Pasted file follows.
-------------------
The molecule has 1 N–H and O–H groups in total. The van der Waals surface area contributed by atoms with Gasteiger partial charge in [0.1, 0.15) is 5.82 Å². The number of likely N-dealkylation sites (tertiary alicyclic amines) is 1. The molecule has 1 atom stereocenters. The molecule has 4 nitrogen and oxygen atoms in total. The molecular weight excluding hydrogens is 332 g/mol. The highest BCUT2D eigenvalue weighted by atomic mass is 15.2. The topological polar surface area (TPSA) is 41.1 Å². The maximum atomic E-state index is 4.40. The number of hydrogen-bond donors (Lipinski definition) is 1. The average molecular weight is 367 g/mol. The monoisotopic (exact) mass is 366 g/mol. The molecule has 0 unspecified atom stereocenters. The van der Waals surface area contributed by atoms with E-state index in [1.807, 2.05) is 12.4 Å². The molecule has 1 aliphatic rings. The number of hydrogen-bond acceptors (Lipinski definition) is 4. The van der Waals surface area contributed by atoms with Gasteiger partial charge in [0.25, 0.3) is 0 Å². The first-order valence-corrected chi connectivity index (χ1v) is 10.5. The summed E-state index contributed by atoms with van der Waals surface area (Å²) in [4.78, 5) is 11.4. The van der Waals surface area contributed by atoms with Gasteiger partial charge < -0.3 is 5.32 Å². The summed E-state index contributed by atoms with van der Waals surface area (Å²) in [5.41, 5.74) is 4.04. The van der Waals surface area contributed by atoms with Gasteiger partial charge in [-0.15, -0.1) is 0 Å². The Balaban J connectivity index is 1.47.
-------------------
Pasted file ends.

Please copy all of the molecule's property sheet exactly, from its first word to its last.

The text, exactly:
The molecule has 1 N–H and O–H groups in total. The van der Waals surface area contributed by atoms with Gasteiger partial charge in [0.1, 0.15) is 5.82 Å². The number of likely N-dealkylation sites (tertiary alicyclic amines) is 1. The molecule has 1 atom stereocenters. The molecule has 4 nitrogen and oxygen atoms in total. The molecular weight excluding hydrogens is 332 g/mol. The highest BCUT2D eigenvalue weighted by atomic mass is 15.2. The topological polar surface area (TPSA) is 41.1 Å². The maximum atomic E-state index is 4.40. The number of hydrogen-bond donors (Lipinski definition) is 1. The average molecular weight is 367 g/mol. The monoisotopic (exact) mass is 366 g/mol. The molecule has 0 unspecified atom stereocenters. The van der Waals surface area contributed by atoms with E-state index in [1.807, 2.05) is 12.4 Å². The molecule has 1 aliphatic rings. The number of hydrogen-bond acceptors (Lipinski definition) is 4. The van der Waals surface area contributed by atoms with Gasteiger partial charge in [0.25, 0.3) is 0 Å². The first-order valence-corrected chi connectivity index (χ1v) is 10.5. The summed E-state index contributed by atoms with van der Waals surface area (Å²) in [4.78, 5) is 11.4. The van der Waals surface area contributed by atoms with Gasteiger partial charge < -0.3 is 5.32 Å². The summed E-state index contributed by atoms with van der Waals surface area (Å²) in [5.41, 5.74) is 4.04. The van der Waals surface area contributed by atoms with Gasteiger partial charge in [-0.15, -0.1) is 0 Å². The Balaban J connectivity index is 1.47.